Curator for the UK
When we look at the Hallingdal fabrics today, all the important qualities that made Nanna Ditzel’s design from the 1960s such a classic design are still completely relevant. It is modern and hardwearing, made of pure wool in the most basic of weaves, available in a fantastic range of colours, adaptable and versatile to use. I wanted to focus on these classic mater-ial qualities for this project as it coincides with a current development in design in the UK: a renewed focus on processes and materials.
There are many small design studios here with a very individualistic approach to design; there does not seem to be a common theory but certainly a shared method of design. We can see a type of practice that does not follow the model of the traditional industrial design studio; current practice is more hands-on experimental and concerned with artistic expression. Through choice and necessity, young designers apply their knowledge of industrial techniques and materials to batch production, one-off gallery pieces and commissions. This set-up creates an exciting new type of practice, where design, art, engineering, performance, media and poetry mix.
As four exponents of this new type of design practice, I asked Simon Hasan, Patrik Fredrikson and Ian Stallard (Fredrikson Stallard), Tim Simpson and Sarah van Gameren (Glithero) and Yael Mer and Shay Alkalay (Raw-Edges) to participate in this project. These are all designers who I think posses a strong affinity with materials, almost working as artisans and at the same time they operate in the remit of contemporary culture with today’s tools.
Typically, these four practices are all based in London; a city that has undoubtedly become a center of design. London has always been a magnet for free thinking, independently minded people. At the moment, the international character of the city in combination with its entre-preneurial spirit (continuing from a 1980s designer-maker tradition, infused by a 1990s art scene gift for hyping-it-up) has created a unique environment for design. There is a real sense of openness to new ideas and appreciation of innovation in this energetic city of possibilities. This is also culture against the surreal backdrop of a continuing declining industry, recession and government cuts, poverty in the streets contrasting with concentrations of the world’s super-rich, the glamour of fashion, art, music and big business. A city that taught designers to be experimental and inventive in order to get noticed.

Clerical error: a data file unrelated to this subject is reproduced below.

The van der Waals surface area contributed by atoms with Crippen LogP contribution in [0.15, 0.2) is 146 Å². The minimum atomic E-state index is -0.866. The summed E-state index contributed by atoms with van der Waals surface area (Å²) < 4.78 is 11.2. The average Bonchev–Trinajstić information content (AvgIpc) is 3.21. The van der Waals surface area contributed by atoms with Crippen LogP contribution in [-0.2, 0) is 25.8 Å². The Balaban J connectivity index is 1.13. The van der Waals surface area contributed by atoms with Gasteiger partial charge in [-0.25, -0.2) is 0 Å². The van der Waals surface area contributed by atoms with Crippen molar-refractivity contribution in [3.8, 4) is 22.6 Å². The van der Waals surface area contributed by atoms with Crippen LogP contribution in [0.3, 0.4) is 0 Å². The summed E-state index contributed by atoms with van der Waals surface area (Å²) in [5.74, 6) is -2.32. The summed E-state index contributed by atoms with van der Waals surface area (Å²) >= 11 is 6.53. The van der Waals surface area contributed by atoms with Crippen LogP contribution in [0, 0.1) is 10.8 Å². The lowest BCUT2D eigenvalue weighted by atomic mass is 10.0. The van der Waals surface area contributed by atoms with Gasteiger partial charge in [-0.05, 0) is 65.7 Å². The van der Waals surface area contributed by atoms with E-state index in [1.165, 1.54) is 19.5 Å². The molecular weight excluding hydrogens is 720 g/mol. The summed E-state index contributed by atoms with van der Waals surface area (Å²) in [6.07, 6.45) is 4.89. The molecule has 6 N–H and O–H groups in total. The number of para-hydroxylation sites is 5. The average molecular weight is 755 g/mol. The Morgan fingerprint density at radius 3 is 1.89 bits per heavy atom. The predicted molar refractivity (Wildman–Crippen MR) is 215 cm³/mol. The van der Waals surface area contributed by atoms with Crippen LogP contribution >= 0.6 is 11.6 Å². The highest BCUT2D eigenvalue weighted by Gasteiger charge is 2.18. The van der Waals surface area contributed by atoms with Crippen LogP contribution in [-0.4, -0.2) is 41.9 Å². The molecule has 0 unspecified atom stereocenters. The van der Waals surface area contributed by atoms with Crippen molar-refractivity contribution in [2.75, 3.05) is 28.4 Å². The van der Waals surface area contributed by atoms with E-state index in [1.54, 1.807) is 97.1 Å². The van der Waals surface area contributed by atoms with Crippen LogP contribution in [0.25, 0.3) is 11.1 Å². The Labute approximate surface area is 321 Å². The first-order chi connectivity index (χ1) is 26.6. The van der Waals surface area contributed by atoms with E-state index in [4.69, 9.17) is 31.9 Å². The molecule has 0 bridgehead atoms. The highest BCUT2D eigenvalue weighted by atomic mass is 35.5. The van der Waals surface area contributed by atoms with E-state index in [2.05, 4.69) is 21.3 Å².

When I first encountered the work of Glithero, it was at the RCA degree show in 2007. Sarah and Tim had made a large machine: The Big Dipper which manufactures candle-wax chandeliers by automatically dipping a wick structure in a vat of molten wax. I found the references to trad-itional candle making and industrial production intriguing but was really moved when the machine got switched-on and it started to perform a ballet of automatic movement. The process of making was as important as the outcome.
I saw the work of Simon Hasan for the first time at the Craft Punk exhibition during the Milan Salone in 2009. He was working with his ‘boiled leather’ technique that is based on ancient but forgotten leather working methods. It was striking to see how Simon was working with the dedication and concentration of a true artisan, but at the same time allowed himself all the freedom to create wonderfully irregular forms and products.
Fredrikson Stallard have worked together since their student days at Saint Martins. I very much appreciate their unusual choice of materials and technical perfection in the execution of their works. They are able to articulate their complex ideas clearly through their understanding of materials. Unexpected and poetic.
Raw-Edges are driven by a relentless experimentation with materials, construction, movement and colours. Each project they undertake goes through a process of model making, testing and more model making in the studio. This sometimes leads to products for manufacturers and sometimes to gallery pieces in a small edition. The results are often innovative and surprising. I hope this group of designers will contribute to this celebration of Hallingdal.